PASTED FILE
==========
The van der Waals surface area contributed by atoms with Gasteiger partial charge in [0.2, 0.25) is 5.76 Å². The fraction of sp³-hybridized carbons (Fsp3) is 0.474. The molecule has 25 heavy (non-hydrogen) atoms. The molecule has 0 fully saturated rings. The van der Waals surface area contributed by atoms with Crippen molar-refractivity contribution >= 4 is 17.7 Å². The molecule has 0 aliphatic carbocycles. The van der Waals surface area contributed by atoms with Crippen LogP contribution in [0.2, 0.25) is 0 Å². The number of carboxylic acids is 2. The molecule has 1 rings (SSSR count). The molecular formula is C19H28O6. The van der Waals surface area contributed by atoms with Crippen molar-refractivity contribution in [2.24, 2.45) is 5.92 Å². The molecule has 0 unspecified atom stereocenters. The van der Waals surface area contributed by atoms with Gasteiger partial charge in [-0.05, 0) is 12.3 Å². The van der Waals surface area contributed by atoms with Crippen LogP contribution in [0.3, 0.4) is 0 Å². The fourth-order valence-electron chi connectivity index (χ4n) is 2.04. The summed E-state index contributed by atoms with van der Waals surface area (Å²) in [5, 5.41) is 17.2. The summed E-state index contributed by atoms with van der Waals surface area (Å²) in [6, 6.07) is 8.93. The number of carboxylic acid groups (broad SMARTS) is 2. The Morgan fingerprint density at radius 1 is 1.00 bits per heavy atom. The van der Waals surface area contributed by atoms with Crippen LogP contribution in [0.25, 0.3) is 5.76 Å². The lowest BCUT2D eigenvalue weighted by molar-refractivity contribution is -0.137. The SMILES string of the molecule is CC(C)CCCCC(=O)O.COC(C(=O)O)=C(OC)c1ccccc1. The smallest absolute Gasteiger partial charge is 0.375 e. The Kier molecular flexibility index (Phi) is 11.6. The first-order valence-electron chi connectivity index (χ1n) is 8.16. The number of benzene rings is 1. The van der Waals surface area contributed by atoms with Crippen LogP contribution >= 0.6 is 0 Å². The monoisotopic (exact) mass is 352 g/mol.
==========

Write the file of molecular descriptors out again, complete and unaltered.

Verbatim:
The van der Waals surface area contributed by atoms with Gasteiger partial charge in [0.2, 0.25) is 5.76 Å². The fraction of sp³-hybridized carbons (Fsp3) is 0.474. The molecule has 25 heavy (non-hydrogen) atoms. The molecule has 0 fully saturated rings. The van der Waals surface area contributed by atoms with Crippen molar-refractivity contribution >= 4 is 17.7 Å². The molecule has 0 aliphatic carbocycles. The van der Waals surface area contributed by atoms with Crippen LogP contribution in [0.2, 0.25) is 0 Å². The number of carboxylic acids is 2. The molecule has 1 rings (SSSR count). The molecular formula is C19H28O6. The van der Waals surface area contributed by atoms with Crippen molar-refractivity contribution in [2.24, 2.45) is 5.92 Å². The molecule has 0 unspecified atom stereocenters. The van der Waals surface area contributed by atoms with Gasteiger partial charge in [-0.05, 0) is 12.3 Å². The van der Waals surface area contributed by atoms with Crippen LogP contribution in [0.3, 0.4) is 0 Å². The fourth-order valence-electron chi connectivity index (χ4n) is 2.04. The summed E-state index contributed by atoms with van der Waals surface area (Å²) in [5, 5.41) is 17.2. The summed E-state index contributed by atoms with van der Waals surface area (Å²) in [6, 6.07) is 8.93. The number of carboxylic acid groups (broad SMARTS) is 2. The Morgan fingerprint density at radius 1 is 1.00 bits per heavy atom. The van der Waals surface area contributed by atoms with Crippen LogP contribution in [0.25, 0.3) is 5.76 Å². The lowest BCUT2D eigenvalue weighted by molar-refractivity contribution is -0.137. The SMILES string of the molecule is CC(C)CCCCC(=O)O.COC(C(=O)O)=C(OC)c1ccccc1. The smallest absolute Gasteiger partial charge is 0.375 e. The Kier molecular flexibility index (Phi) is 11.6. The first-order valence-electron chi connectivity index (χ1n) is 8.16. The number of benzene rings is 1. The van der Waals surface area contributed by atoms with Crippen LogP contribution >= 0.6 is 0 Å². The monoisotopic (exact) mass is 352 g/mol.